This is a guest article from Steve over at the baseball blog, Baseball Rethought. The insightful articles ask you to change your perception on the classic sport by taking a logical look into fantasy and real-life baseball operations. We hope you enjoy this guest post from Steve, and encourage you to visit and bookmark his blog.
If you have been under a rock for the last year, the Los Angeles Dodgers have made some substantial pick-ups in salary recently. Last year they made a trade with the Boston Red Sox, taking on the contracts of Carl Crawford, Adrian Gonzalez and Josh Beckett, which accounted to nearly a quarter of a billion dollars in salary. In addition to this, the Dodgers signed up superstar Matt Kemp to an eight-year, $160 million dollar contract on November 18th, 2011. Their offseason acquisitions also haven’t been quiet, as they’ve signed Zack Greinke to a six-year contract worth roughly $147 million dollars. They’ve also signed J.P. Howell to a $2.85M contract, Hyun-Jin Ryu to a six-year $36M contract, and extended $22.5M for Brandon League. They’re also still on the leash for Manny Ramirez at $8.3M and Andruw Jones for $3.2M.
According to The Associated Press, this puts the Dodgers on the books for $214.8M as of their writing on December 13th. This surpasses the Yankees payroll, knocking them out of the lead for the first time in years. So why did the Dodgers decide to spend this much money and how were they able to do it?
How They Were Able to Do it
The answer to this one is known by most individuals: their lucrative television contract. The Dodgers signed a new $6-$7 billion dollar television deal which is going to last over twenty-five years. Calculated out, that’s about a quarter of a billion dollars per year. When you add a quarter of a billion dollars per year to any team’s revenue stream (keep in mind these aren’t pure profits of course) they will definitely have more money to spend.
But the question here shouldn’t be “how”, it should be “why” they chose to spend the amount of money they did: specifically, why did they choose to spend the amount they spent and not say, $250M or $180M? Why not even $450M?
The Why: An Economic Look
We can all come to the agreement that the amount of money you spend in baseball usually has a relatively high correlation with how competitive you are. Yes, there are exceptions (see the Rays for success, see the 2012 Phillies for failure), but overall, it definitely does assist (see the Yankees and Red Sox postseason appearances over the last ten years). Now of course I’m not arrogant enough to suggest that spending money frivolously is the answer – a $50M contract to Jerry Hairston Jr. isn’t a good move no matter what. If we are to assume some rationality in decision making, we can come to an agreement that, for the most part, having more money to spend usually guarantees you better capabilities of fielding a competitive team.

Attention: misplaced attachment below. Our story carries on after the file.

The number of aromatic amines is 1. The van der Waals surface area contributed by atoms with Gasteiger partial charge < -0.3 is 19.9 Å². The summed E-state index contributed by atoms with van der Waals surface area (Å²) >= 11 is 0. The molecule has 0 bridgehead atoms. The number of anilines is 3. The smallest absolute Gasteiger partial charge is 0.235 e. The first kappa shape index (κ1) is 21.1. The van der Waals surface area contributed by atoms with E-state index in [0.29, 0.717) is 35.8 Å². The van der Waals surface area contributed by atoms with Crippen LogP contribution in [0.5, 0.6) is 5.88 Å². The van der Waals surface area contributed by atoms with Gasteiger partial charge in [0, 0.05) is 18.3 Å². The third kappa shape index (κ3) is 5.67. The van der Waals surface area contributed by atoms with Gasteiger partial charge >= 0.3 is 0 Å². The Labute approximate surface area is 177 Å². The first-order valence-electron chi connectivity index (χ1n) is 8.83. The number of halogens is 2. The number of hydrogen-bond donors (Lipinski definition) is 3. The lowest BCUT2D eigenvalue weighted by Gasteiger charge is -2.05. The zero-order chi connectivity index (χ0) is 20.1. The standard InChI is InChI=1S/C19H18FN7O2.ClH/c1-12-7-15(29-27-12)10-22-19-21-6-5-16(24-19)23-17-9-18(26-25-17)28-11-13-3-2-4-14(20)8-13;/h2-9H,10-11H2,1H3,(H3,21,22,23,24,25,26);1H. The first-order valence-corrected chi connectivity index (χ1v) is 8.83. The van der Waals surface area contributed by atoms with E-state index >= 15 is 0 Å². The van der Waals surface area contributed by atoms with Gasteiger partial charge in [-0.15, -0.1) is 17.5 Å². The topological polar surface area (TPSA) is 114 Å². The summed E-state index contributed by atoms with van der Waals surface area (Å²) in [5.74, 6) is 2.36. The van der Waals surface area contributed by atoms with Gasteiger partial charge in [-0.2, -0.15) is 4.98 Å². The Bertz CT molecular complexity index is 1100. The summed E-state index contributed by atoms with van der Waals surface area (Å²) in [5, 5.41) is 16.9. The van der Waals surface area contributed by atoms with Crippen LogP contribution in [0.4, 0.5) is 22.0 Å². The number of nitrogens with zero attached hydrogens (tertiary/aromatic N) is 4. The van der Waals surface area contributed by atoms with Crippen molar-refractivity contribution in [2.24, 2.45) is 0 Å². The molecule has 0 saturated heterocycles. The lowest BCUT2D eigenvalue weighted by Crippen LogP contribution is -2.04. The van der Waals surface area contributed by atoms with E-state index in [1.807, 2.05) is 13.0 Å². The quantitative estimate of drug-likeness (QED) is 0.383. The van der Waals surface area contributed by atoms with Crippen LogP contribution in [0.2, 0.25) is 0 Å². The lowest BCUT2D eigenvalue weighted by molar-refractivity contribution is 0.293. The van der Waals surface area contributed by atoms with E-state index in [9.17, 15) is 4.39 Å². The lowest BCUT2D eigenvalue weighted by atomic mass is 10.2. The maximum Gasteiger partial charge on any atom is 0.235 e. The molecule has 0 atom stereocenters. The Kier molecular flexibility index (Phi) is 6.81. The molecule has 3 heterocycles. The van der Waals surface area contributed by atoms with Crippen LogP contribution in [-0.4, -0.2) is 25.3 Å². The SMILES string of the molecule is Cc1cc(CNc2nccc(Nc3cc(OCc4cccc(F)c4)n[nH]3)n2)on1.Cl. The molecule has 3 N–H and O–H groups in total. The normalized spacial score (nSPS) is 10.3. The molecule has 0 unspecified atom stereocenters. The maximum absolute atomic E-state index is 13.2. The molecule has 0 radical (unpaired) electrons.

Now, we can also come to a relatively accepted conclusion that fielding a competitive team is good for business revenues. Sure, figuring out the exact correlation between level of competitiveness and attendance is difficult (and how do you even quantify the overall skill of a team to begin with besides the ultimate wins and losses record?) but we can definitely see that there is some correlation and value there. For an example, see the Houston Astros, who last year totaled 1,607,733 fans. In relation, see 2009, in which they posted a 74-88 record (5th in the NL Central), which is by no means a ridiculous demonstration of skill, but they were able to pull in 2,521,076 fans. That’s a difference of 913,343 fans. If we are to come to the conclusion that a ticket costs, on average, $20 a game, that’s a difference in revenue of $18,266,860. Then let’s say that each fan spends on average, $5 in concessions, that’s another $4,566,715. Then throw in merchandise, say at an average of $3 for fan, that’s $2,740,029.
And then that doesn’t even quantify the harder to figure out things. Consider advertising: do you think advertisers would pay more money to have their ads seen by a larger audience at the ballpark? Of course! This is where the Dodgers were able to leverage their brand.
The Dodgers drew 3,324,246 fans last year for 5th in attendance (and have drawn up to 3,761,653 in 2009). They are Major League Baseball’s 2nd largest media market, with a population of 3,819,702 in just Los Angeles (which we know is not the only city they broadcast to). Now let’s compare that with say, the Milwaukee Brewers media market: Milwaukee has a population of 597,867. What do you think this means? It means that on average, more people are going to be watching a Dodgers game than a Brewers game given that the two were equal in skill/marketing/everything else.